Note: This is actually my final New York Press column. So long, fair newspaper.
New York is caught in the claws of lobster fever, the latest stop on the city’s food trend bus. One minute, folks are frothing over the latest Pat LaFrieda–blend burger. The next, everyone’s gone gaga for fried chicken or perhaps pizza with a crust as thin as my patience for dealing with fleeting fads.
As a grub and grog journalist, I’m duty bound to ID trends, then call bullshit the instant restaurants board the bandwagon. Food trucks and meatballs, methinks you’ve jumped the shark. Let me tell you, covering food trends can be a tedious, ceaseless merry-go-round. New York is unable to appreciate superlative standbys. “New” rules the urban roost, and the city’s old roosters barely merit a mention until they’re sentenced to the chopping block. May I sing you another Mars Bar requiem?
The recent death of the New York Press marked the end of Mondays as I’ve known them. Allow me to explain:
I moved to New York City on Halloween weekend 2000, my sights set on, well, nothing. I did not relocate to this town to make it big in journalism. I came here because I was offered a free bedroom in Astoria, Queens. My only other option was moving back home with my parents in Ohio and sharing a bunk bed with my little brother. He sometimes snores.
In the beginning, I kept my journalism degree hidden in a drawer. Instead of trying to earn a living slinging words, I instead temped for fashion companies including Prada and Gucci, for whom I stood statue still in a hallway and informed customers that the elevator was out of service. At the end of my second day as a Gucci statue, my supervisor asked me how I liked the job. “I feel like I’m wasting my college degree,” I said, honesty getting in the way of ass kissing. I was not called back for a third day. Continue reading
Nom Wah Tea Parlor! Photo: The Lo-Down
Beside zombie clowns and working a full-time office job, few things frighten me as much as listening to a barber talk.
To me, being confined to a chair with scissors clacking and clippers whirring is a form of temporary imprisonment. It’s trusting your life, or at least your looks, to another human being. The arrangement sends my pulse into a frantic foxtrot. My unease is exacerbated by idle chitchat about the weather and whether or not I think the Yankees will win the World Series this year.
In standard social settings, it’s easy to flee inane chatter. Sure is hot outside, isn’t it? Yes, yes it is. Now I must be off to do that…thing. In a barber chair, you’re unable to escape conversation. Sure, chatty Cathys like my wife love spending time at a salon—girl talk!—but New York is a loud, maddening metropolis. Peace and quiet are rarely in stock. That’s why I get my hair cut in Manhattan’s Chinatown, where the barbers barely speak a lick of English. Continue reading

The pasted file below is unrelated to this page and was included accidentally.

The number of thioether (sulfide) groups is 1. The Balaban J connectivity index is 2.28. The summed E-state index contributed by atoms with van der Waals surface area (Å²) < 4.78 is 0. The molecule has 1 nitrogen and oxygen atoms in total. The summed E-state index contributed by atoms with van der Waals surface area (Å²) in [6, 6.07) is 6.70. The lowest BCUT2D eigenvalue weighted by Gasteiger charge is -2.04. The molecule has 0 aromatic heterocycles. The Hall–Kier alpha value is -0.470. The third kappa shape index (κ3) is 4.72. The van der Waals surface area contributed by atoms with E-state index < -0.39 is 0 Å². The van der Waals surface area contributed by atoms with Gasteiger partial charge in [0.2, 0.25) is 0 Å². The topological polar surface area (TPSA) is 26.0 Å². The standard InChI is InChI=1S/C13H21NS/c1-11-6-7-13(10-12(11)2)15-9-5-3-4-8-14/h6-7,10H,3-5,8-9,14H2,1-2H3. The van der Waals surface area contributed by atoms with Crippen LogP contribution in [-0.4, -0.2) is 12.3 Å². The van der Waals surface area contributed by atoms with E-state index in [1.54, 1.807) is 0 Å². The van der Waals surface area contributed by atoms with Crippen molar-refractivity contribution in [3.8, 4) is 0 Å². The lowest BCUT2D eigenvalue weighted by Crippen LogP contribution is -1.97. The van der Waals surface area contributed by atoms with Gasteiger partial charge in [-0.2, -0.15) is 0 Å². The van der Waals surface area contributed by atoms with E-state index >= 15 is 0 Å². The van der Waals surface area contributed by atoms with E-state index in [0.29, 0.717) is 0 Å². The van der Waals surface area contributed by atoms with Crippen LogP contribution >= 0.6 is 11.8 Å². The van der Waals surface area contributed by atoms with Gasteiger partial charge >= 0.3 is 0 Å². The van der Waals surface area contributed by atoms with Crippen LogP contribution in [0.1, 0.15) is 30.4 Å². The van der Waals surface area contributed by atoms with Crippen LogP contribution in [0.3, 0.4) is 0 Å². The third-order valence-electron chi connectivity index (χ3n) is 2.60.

Photo: Lauren Silberman. P.S. That’s the actual light-up dance floor at Bubba’s Sulky Lounge.
Barring a last-minute change of heart featuring a mad dash from the altar and into the backseat of a fast car bound westward, by the time you read this column I’ll be wed.
“About time,” I’m sure my mother is whispering under her breath. Of her three children, I’m the first to get hitched. She’s waited 33 long, patient years to celebrate an offspring’s nuptials or a grandchild. Since no baby Bernsteins are coming down the chute in 2011, I’m sure she savored our wedding like sweet nectar from a ripe summertime peach.
The food simile is apt, if a wee bit forced, given grub’s importance in my life. Continue reading
Illustration: Hawk Krall/Serious Eats
As a native Ohioan, I’m a sworn enemy of all things Michigan. For those not reared in the Midwest this may seem like a quaint hate, a petty provincial battle played out in parts of the country where people say “pop” instead of “soda.”
That’s a monstrously mistaken assumption. The odium is real, and its birthplace is the college football field. Every fall, the Ohio State Buckeyes combat the University of Michigan Wolverines in a high-stakes gridiron battle. While the game can get downright nasty, it’s nothing compared to the airing of drunken, bareknuckled grievances between the respective squads’ fans. The animosity is akin to the bile that Yankees fans feel toward the Boston Red Sox, and there ain’t a olive branch big enough to effect peace.
But could grub and grog bridge the yawning divide? Continue reading
Behold! My sausage flag!
“You’re not wearing your flesh-colored bathing suit,” my fiancée told me last Sunday morn.
“It’s my birthday!” I said. She shook her head and narrowed her eyes as if my words were the noonday sun, a look I’ll have plenty of time to get used to over the ensuing, oh, 40 or 50 years. “Just because you’re turning 33 doesn’t mean that you should look like you’re nude. You blend into the sand.” Dear readers, that’s the point of wearing a scandalously short swimsuit the approximate color of a Caucasian. Continue reading
What a conflicting message! Much like my column!
It was not my intention to visit another bar that required me to insert dollar bills into the crevices of comely, tattooed lasses. But such are the peccadilloes one commits while answering a thorny question: How would you spend your last night in New York?
After dwelling in NYC for more than a decade, my friend Aaron and his wife were pulling up their tent stake and planting it in Denver. This news filled me with the sort of sadness best dulled by drinking cheap bourbon. Upon sobering up, I placed my emotions back inside the bottle and grabbed my rose-colored glasses. This was a positive change, a chance to start anew, perhaps purchase an affordable home and, more importantly, never again listen to an 8 a.m. subway preacher.
The night before his departure arrived. “Is anything on your New York bucket list?” I asked him, trying to figure out a going-away game plan. Continue reading